Building a “Museum of Capitalism” is not the answer. It will, though, be of interest once the Age of Rand has arrived. And it may, if handled creatively, rouse some interest in the benefits of free competition among the young in the meantime. But if it is just about the tycoons of the past, who were always first in line for government subsidies, and who “externalized” their pollution and other costs of doing business on all of us, no. The audience has already seen its fill of portraits of dead while male tycoons…But what the people of the world want and need is millions of micro-loans, to start millions of micro-businesses that will grow and make everyone into something of a tycoon. Then build a museum to celebrate that process. Some libertarians are already on top of this phenomenon. African economist George B.N. Ayittey, in his book Africa Unchained, expresses high hopes for an Africa empowered by micro-credit, cottage industries and a new generation of better-educated and more results-oriented leaders than the last generation, with its simple faith in socialist revolution. And Alan Greenspan has recently said that many small banks are better than one big central bank, even from the point of view of each bank’s own bottom line: it seems that small banks investing in innovative companies can actually get a better return on their investments than big banks in a sluggish, politicized economy. If Objectivists are the ones to champion micro-loans, Objectivism will see growth to put Rand’s recent book sales figures to shame. The Ayn Rand Institute and The Objectivist Center will need Yankee Stadium for meetings. The New York Times will start having Objectivist opinion on the editorial page, not in the right-wing ghetto on the Op-Ed page. Here’s the place to start: Three organizations that make micro-loans and give their first leg up to the James J. Hills and Cornelius Vanderbilts and Bill Gateses of the future: Accion New York, the Trickle Up Program (www.vita.org/trickle), and the Grameen Bank (www.grameen-info.org). Muhammad Yunnus, an economics professor, started the Grameen (“Village”) Bank in Chittagong, Bangladesh in 1983. The bank makes loans as small as $50 in the poorest villages in Bangladesh and guides the borrowers through something like American investment clubs or Junior Achievement. In the chapters ahead, you will see how this relates to the Adversarial Principle and alternative institutions, how it acts as a counter to the socialist assumption of a government monopoly in every industry, and how it will become the winning strategy for a future Objectivist Party. (pgs. 41-42)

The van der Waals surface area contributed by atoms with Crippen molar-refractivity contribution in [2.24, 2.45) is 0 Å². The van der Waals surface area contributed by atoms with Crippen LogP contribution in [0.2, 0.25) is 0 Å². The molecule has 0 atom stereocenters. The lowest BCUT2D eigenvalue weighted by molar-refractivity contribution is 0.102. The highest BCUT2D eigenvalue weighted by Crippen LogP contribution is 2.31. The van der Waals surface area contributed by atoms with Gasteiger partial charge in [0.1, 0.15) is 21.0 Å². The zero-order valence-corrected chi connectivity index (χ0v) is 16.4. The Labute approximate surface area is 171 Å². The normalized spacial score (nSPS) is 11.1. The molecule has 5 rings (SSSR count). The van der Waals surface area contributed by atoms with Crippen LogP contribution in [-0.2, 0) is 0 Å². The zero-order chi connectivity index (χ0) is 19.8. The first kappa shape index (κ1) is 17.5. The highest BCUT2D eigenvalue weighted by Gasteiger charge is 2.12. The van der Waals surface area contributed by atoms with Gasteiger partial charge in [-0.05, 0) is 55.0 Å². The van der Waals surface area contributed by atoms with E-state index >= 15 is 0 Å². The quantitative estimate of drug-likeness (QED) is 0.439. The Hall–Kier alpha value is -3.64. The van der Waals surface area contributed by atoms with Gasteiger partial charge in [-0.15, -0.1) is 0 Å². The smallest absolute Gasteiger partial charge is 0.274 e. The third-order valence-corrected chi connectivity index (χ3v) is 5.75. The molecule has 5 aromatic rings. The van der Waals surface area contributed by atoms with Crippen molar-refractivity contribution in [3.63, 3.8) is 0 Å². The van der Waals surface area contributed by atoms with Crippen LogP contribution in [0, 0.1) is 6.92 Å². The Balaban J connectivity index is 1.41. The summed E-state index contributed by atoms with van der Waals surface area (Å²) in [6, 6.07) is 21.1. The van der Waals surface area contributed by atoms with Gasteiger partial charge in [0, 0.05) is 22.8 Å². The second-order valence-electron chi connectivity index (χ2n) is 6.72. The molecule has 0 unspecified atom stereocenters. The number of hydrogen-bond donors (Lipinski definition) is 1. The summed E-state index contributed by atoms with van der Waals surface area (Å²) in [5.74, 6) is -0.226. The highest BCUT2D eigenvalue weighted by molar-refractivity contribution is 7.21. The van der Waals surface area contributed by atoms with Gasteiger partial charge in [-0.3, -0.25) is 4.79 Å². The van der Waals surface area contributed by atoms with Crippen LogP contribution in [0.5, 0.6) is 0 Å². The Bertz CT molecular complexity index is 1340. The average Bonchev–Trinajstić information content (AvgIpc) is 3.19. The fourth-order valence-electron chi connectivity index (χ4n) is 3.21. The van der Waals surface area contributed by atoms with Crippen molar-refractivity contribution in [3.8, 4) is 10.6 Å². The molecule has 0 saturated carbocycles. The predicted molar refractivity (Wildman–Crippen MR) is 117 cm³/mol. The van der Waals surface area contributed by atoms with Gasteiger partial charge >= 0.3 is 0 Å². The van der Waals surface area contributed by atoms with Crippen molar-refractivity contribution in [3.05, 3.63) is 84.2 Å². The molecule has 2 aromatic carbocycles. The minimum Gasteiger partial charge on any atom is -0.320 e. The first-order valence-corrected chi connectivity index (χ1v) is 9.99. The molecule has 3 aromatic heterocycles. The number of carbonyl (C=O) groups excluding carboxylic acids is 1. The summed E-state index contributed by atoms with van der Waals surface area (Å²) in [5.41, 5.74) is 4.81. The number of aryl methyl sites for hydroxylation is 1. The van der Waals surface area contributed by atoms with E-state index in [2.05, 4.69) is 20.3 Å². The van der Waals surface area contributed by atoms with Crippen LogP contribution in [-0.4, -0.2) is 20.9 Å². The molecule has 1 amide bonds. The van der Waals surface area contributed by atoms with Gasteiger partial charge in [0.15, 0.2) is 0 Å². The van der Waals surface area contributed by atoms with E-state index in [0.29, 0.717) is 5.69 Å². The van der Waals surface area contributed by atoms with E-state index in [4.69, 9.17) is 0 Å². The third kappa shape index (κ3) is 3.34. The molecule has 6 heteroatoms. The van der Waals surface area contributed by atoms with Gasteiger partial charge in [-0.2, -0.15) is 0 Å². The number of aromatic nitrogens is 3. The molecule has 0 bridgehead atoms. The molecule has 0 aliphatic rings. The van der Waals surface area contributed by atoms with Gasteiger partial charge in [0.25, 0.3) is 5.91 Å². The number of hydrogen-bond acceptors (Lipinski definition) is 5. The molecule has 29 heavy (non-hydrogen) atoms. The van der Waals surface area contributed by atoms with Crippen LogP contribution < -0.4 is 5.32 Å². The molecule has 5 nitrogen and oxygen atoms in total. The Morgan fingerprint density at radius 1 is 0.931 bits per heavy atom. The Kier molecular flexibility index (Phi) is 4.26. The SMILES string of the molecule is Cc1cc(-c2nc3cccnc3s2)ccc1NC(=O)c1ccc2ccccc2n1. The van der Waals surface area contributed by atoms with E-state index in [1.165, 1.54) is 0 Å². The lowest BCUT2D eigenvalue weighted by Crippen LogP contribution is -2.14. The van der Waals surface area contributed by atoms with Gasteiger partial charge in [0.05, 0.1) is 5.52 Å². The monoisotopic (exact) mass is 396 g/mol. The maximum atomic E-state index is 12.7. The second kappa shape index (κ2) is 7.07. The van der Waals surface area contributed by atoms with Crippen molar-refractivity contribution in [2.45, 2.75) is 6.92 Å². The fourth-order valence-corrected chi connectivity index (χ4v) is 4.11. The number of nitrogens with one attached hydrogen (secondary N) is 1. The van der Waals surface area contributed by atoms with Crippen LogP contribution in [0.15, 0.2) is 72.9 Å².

Rand is poised to cash in on the near future’s reaction against ethnic tribal-think…What does the Internet do, but encourage the individual to think of the whole world as his domain, for him to communicate with freely, and from which to buy, and to which to sell? What has ever subverted national borders and language barriers and ethnic prejudice like the Internet? What is the computer mouse but a symbol of individual choice? (pg. 42)

Even if Rand is seen as a dilettante in philosophy, or as an amateur, or even as a phony and cult leader, she still said certain things that needed saying. (pg. 42)